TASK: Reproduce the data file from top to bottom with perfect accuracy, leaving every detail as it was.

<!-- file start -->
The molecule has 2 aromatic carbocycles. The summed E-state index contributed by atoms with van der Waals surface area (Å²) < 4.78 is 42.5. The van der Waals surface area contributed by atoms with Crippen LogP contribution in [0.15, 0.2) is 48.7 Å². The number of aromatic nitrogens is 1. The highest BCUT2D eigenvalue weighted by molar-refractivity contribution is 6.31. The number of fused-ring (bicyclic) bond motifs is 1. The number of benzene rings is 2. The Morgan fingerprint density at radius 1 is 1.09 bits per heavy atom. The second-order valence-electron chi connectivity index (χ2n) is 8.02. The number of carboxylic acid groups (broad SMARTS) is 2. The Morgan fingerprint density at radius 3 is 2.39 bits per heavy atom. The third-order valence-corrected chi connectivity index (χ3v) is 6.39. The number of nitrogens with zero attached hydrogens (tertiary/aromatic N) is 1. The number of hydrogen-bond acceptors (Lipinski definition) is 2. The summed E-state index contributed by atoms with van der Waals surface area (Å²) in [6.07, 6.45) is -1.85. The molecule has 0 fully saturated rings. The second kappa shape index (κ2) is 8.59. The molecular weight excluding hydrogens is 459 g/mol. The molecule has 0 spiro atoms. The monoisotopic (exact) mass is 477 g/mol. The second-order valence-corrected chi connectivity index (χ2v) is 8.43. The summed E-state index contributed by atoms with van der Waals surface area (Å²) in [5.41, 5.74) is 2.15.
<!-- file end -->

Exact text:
The molecule has 2 aromatic carbocycles. The summed E-state index contributed by atoms with van der Waals surface area (Å²) < 4.78 is 42.5. The van der Waals surface area contributed by atoms with Crippen LogP contribution in [0.15, 0.2) is 48.7 Å². The number of aromatic nitrogens is 1. The highest BCUT2D eigenvalue weighted by molar-refractivity contribution is 6.31. The number of fused-ring (bicyclic) bond motifs is 1. The number of benzene rings is 2. The Morgan fingerprint density at radius 1 is 1.09 bits per heavy atom. The second-order valence-electron chi connectivity index (χ2n) is 8.02. The number of carboxylic acid groups (broad SMARTS) is 2. The Morgan fingerprint density at radius 3 is 2.39 bits per heavy atom. The third-order valence-corrected chi connectivity index (χ3v) is 6.39. The number of nitrogens with zero attached hydrogens (tertiary/aromatic N) is 1. The number of hydrogen-bond acceptors (Lipinski definition) is 2. The summed E-state index contributed by atoms with van der Waals surface area (Å²) in [6.07, 6.45) is -1.85. The molecule has 0 fully saturated rings. The second kappa shape index (κ2) is 8.59. The molecular weight excluding hydrogens is 459 g/mol. The molecule has 0 spiro atoms. The monoisotopic (exact) mass is 477 g/mol. The second-order valence-corrected chi connectivity index (χ2v) is 8.43. The summed E-state index contributed by atoms with van der Waals surface area (Å²) in [5.41, 5.74) is 2.15.